BBC drama The Salisbury Poisonings reveals the ordinary heroes who risked their lives to save the local community from the threat of a deadly nerve agent.
The series tells the often-untold stories of the local public health director, Tracy Daszkiewicz, Detective Sergeant Nick Bailey and civilian victims of the attack, Dawn Sturgess and Charlie Rowley.
Who is Tracy Daszkiewicz?
Tracy Daszkiewicz, played in the series by Anne-Marie Duff, was director of public health for Wiltshire Council in 2018, when the quaint town of Salisbury was rocked by a wave of poisonings.
Despite knowing very little about the risk they were facing, Tracy had to work with the police and the Government to find the toxin in question.
Tracy never expected the case of the Skripals to turn into a tale of espionage and murder, but an emergency briefing the day after Sergei Skripal and his daughter, Yulia, were found indicated otherwise.
Tracy remembers: “That first briefing was surreal, sickening. My first thought was of Alexander Litvinenko.
“I remembered they had used a radioactive isotope, polonium.
“Then I remembered it had been found in potentially lethal doses in multiple locations around London.
“My heart was in my mouth. I had to appear calm, to listen carefully and do my job. But it wasn’t easy.”
Tracy was responsible for tracing the movements of the Skripals — likely poisoned by Russian agents — around the city of Salisbury in order to limit the spread of the poison.
Tracy said: “Over those first 48 hours we never quite knew what we were going in to or what the risks and challenges would be. There were ‘oh s**t’ moments for sure.”
For the next 11 months, Tracy worked with the Strategic Co-ordinating Group of public bodies that had to investigate and clean up the nerve agent to protect the public.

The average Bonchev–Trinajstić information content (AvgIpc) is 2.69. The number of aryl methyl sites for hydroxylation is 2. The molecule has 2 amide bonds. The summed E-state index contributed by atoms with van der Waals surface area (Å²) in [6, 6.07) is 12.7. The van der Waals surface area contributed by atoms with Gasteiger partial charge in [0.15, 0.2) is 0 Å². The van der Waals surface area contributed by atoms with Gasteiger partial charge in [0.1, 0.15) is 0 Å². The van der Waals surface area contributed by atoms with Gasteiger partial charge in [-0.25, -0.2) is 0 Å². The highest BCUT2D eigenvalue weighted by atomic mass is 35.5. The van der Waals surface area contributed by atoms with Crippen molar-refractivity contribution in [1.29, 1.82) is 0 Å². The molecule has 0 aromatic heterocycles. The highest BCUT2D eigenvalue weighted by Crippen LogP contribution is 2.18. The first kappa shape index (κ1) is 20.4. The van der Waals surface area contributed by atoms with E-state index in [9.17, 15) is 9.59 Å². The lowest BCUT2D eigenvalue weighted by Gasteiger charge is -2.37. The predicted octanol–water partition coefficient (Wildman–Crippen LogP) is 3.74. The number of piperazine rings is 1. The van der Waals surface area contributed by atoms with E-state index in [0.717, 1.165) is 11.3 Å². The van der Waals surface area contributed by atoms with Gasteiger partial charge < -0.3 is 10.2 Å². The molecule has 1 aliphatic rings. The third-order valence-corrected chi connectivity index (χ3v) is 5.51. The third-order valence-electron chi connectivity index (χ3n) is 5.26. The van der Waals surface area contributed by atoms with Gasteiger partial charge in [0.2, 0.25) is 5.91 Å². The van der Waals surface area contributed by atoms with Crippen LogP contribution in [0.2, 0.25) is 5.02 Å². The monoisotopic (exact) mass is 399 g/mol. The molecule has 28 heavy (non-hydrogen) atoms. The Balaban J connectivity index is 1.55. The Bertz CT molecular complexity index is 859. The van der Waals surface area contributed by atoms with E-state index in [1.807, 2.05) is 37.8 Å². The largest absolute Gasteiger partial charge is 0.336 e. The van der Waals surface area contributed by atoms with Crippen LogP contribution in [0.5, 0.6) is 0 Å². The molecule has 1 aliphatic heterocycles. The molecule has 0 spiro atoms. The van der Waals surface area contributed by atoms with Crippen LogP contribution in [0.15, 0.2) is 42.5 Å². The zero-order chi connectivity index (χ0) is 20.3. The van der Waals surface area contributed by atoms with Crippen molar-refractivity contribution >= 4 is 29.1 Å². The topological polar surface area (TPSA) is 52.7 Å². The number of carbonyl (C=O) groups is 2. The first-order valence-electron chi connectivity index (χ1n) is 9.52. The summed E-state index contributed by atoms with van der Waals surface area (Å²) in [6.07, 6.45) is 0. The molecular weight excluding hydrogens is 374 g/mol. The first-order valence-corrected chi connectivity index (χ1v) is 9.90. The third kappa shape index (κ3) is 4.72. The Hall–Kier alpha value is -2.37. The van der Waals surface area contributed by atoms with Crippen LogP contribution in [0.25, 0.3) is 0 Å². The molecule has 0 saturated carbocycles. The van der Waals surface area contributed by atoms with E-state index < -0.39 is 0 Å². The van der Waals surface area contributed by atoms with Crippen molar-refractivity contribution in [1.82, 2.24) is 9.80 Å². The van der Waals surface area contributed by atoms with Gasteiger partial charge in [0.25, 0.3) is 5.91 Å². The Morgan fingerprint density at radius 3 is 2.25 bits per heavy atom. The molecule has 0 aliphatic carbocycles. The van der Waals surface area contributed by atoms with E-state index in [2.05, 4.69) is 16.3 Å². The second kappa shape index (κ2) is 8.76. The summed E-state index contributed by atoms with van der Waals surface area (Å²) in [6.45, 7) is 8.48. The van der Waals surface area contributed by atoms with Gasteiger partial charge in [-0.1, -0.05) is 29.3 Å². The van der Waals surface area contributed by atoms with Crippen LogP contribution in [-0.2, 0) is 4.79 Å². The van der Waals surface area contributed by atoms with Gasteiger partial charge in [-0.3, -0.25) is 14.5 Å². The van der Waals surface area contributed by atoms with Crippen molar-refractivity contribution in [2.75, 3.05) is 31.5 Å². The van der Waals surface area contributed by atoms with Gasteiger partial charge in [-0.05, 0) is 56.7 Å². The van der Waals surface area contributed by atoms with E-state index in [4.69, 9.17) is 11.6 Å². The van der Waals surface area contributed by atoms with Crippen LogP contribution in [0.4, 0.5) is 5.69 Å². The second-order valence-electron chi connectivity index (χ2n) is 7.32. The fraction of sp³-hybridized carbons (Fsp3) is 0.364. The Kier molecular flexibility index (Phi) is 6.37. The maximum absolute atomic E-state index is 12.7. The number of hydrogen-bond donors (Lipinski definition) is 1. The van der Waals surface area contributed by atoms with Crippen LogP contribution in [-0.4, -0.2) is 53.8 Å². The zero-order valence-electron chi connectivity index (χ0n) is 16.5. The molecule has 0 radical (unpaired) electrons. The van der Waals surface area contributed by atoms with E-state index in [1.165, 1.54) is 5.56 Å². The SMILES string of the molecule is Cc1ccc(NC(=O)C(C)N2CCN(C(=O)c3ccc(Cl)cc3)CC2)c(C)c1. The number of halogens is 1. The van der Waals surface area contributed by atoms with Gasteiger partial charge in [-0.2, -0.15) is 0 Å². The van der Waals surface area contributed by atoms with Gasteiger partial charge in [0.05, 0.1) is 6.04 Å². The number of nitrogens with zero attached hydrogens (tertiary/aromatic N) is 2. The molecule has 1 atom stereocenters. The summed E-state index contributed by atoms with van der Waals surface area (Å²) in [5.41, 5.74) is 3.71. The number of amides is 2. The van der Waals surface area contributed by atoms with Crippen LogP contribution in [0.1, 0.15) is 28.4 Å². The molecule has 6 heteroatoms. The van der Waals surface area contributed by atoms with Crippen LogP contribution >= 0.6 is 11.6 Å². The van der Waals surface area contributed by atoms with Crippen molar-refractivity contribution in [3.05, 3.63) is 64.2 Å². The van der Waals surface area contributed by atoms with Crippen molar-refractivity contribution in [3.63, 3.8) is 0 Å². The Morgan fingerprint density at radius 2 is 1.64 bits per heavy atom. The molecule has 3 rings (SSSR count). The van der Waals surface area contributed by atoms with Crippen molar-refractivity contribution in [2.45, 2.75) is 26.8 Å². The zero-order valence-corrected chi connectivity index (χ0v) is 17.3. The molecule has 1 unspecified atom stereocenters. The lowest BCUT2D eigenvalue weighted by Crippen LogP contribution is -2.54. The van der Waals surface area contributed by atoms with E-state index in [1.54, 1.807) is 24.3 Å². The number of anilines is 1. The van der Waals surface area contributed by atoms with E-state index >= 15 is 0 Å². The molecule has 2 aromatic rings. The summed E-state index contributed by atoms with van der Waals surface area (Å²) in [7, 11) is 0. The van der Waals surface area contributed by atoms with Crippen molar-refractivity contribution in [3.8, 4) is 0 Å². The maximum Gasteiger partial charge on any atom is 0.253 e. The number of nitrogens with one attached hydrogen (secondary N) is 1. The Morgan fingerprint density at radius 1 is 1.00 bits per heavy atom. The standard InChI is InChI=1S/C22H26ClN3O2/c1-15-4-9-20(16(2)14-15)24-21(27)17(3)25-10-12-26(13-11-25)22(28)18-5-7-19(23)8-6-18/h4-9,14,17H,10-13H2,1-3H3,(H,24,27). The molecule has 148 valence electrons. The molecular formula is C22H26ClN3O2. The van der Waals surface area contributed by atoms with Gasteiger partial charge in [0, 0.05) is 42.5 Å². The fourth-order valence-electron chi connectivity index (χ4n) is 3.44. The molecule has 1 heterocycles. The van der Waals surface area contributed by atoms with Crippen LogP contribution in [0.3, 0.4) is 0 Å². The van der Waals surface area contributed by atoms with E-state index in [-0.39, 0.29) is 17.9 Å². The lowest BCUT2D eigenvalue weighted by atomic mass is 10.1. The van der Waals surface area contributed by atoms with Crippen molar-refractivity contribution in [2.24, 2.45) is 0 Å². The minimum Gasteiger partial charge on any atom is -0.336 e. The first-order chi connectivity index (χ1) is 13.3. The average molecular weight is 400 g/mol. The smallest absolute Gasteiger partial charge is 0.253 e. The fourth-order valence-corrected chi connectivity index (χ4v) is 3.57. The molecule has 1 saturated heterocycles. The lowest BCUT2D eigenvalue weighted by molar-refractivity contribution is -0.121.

The series’ co-writer, former journalist Adam Patterson, says: “Before this happened, Tracy would typically deal with food poisoning cases, hospital infections, outbreaks of nits.
“Suddenly she’s got the world’s media on her doorstep but has to keep a steady head and protect the local community.”
Where is she now?
Tracy now works in a new job in public health, covering all of south west England.
During the pandemic, she has been managing cases of coronavirus in the area.
What is the true story behind the BBC drama?
On March 4, 2018, former spy Sergei Skripal and his daughter, Yulia, were found semi-conscious on a park bench in Salisbury city centre.
Found foaming at the mouth, it was assumed the Skripals had taken an overdose, but police later realised they had been poisoned. The search was then on to identify the toxin.
It took hours for police to identify the agent as novichok, putting investigators on the back foot when it came to containing the risk.
The team worked tirelessly for days trying to limit the potential destruction.
However, months later, Dawn Sturgess and her partner Charlie Rowley fell ill in the nearby town of Amesbury.
Charlie had found a perfume bottle containing the poison in a charity shop bin almost four months after the attack on the Skripals and given it to Dawn as a gift.
British authorities believe it was likely left behind by the suspected Russian assassins in the Skripal poisoning.
Eight days after falling ill, mum-of-three Dawn, 44, died from novichok poisoning.
That September, police revealed the chief suspects in the case were two Russian men, Alexander Petrov and Ruslan Boshirov.
Dawn's partner Charlie recovered, as did the Skripals, who spent two years living in an MI5 safe house and are believed to have now settled in New Zealand under new identities.
Anne-Marie Duff said: “It’s great that we get to explain that terror to people and how close we came to something pretty ghastly.
“Tracy’s story hasn’t been told. It seems such an irony because she was very much there — orchestrating and negotiating things.
"We made the choice to tell the stories of those people, normal people who suddenly found themselves inside a whirlpool.
The Salisbury Poisonings is on BBC1 at 9pm, June 14-16.
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